Who knew a Muslim Indian-American would be performing at the 2017 White House Correspondent’s Dinner for Trump’s Administration (in Minhaj’s words “Orange man who banned the Muslims”), in the tradition of Frank Sinatra, Mark Russel, Jay Leno, Conan O Brain, Bill Maher, Stephan Colbert, Seth Mayers, and Jimmy Kimmel.
Being a minority means being different. It means that some random act of some individual from your group will be representing the whole group. Hasan Minhaj had to counter racism at every step from a very early age. From seclusion on the school bus, inability to make friends at school to being stood up on prom night because of his color. He was ridiculed by school peers for being “poop-colored.” In 3rd grade, his answer to what he wanted to be when grows up was to be white. He just wanted to fit in. He had to strive hard to achieve success.
In his words, “Sneaking out of my house to go to the prom was the most badass thing I had ever done. For the first time in my life, I grabbed the reigns of an opportunity and just went for it. No matter the consequences, that night was the epitome of my American Dream.” But then his date’s parents refused to let their daughter go to the prom because of Hasan’s skin color. After the disappointing no show, Minhaj’s father advised him, “Hasan, you gotta be brave, man. Your courage to do what’s right has to be greater than the fear of getting hurt.” That was a life turning lesson for him. He realized the importance of taking risks to achieve what he wanted even in the face of failures.
He studied Political Science at U.C. Davis and worked as an engineer before he transitioned to pursuing his dream of becoming a comedian. He took a major ‘bet-the-farm’ risk, abandoned his career, and channeled all his energy and focus to become a comedian. He started his journey in 2004. He persevered for years to be noticed. He aimed to reclaim the Muslim heritage from post-9/11 stereotypes and instead tried to offer a richer view of navigating his American and Muslim cultures. After doing stand-up comedy for over 10 years, he was hired to join the Emmy and Peabody Award-winning program “The Daily Show with Trevor Noah” on Comedy Central in 2014. Those 10 years were ripe with financial and personal hardships.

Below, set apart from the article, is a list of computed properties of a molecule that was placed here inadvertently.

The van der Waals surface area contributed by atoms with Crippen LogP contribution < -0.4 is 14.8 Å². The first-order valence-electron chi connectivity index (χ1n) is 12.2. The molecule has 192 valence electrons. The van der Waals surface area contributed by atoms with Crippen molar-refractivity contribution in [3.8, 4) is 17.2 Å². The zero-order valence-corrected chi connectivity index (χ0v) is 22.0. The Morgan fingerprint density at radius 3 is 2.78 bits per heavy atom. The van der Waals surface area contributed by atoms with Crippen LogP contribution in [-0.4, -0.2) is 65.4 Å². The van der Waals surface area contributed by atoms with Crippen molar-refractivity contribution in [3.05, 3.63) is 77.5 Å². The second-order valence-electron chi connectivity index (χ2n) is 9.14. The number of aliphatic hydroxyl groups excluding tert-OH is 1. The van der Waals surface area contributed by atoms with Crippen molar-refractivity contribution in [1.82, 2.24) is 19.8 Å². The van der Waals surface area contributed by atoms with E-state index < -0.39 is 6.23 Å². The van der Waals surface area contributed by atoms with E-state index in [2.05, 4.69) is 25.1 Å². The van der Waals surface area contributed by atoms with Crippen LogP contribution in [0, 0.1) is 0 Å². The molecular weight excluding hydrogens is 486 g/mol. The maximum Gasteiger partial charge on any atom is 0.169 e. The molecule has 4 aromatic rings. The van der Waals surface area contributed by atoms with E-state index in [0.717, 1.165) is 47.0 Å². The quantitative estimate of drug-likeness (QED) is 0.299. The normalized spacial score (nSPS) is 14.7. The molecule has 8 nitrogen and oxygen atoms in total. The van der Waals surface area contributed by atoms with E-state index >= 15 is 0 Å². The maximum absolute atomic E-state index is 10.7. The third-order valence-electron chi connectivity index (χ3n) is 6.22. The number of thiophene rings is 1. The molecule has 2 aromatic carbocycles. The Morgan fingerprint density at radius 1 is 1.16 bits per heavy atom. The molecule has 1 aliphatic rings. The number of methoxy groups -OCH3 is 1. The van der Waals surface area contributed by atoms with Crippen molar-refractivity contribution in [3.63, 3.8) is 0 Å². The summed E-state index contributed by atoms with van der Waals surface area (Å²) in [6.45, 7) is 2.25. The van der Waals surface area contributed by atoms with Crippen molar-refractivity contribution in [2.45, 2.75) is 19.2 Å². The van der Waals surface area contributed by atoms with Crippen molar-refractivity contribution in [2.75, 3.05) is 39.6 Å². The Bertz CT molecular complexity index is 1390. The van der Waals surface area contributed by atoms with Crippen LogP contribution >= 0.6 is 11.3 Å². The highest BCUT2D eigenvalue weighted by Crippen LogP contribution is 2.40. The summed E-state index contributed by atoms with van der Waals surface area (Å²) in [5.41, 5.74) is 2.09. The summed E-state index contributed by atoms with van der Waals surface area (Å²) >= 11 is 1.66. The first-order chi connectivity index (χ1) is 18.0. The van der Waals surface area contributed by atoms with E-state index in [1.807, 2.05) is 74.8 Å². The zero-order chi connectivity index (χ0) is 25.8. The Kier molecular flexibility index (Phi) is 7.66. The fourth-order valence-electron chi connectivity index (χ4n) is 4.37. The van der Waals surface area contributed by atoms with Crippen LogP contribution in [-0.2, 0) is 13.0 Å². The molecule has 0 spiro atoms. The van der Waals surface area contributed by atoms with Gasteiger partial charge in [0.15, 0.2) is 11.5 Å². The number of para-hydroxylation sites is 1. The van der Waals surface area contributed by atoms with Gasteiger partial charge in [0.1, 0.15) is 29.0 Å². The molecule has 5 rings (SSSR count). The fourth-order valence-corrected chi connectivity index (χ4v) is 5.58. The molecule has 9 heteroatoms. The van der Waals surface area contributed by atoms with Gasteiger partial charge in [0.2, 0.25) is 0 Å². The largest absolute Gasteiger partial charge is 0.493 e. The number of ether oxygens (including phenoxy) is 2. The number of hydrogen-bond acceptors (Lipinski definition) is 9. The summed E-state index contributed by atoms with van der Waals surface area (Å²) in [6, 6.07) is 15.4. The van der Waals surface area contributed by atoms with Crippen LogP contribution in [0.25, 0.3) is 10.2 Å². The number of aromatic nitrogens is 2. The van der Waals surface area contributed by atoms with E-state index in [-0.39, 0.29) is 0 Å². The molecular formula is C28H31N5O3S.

What he wanted more than being a comedian was to be accepted. His hard work finally paid off. The American society finally accepted him, his jokes, and the diversity that he represented after years of persevering under the radar at comedy clubs. Now he is a well-recognized comedian, actor, and writer who resides in New York.
Minhaj was selected by the Sundance Institute for a one man show “Homecoming King” on Netflix this year. He is also a featured storyteller on The Moth Radio Hour. He hosted the documentary special Stand Up Planet produced by The Bill and Melinda Gates Foundation. He runs a viral web series called The Truth with Hasan Minhaj which has been featured in countless publications. He appeared on many other television programs including Arrested Development on Netflix, HBO’s Getting On, and @Midnight on Comedy Central.
Minhaj has asked his supporters to donate to the American Civil Liberties Union and the Council on American-Islamic Relations to help those affected by the new administration’s policies. He advocated for the American Muslim community to fight for LGBT rights. Even in WHCD ’17, he stood up for free press and speech and democracy. He made a statement that even the President is not beyond the reach of the 1st Amendment. He took this opportunity to represent a minority class which doesn’t accept the administration’s narrative. It was based on this courage to uphold the freedom of speech that he was nominated to present at the White House Correspondents’ Association Dinner to a room full of top journalists from all major media. They, in turn, applauded his courage.
How are you doing the things most uncomfortable to achieve success?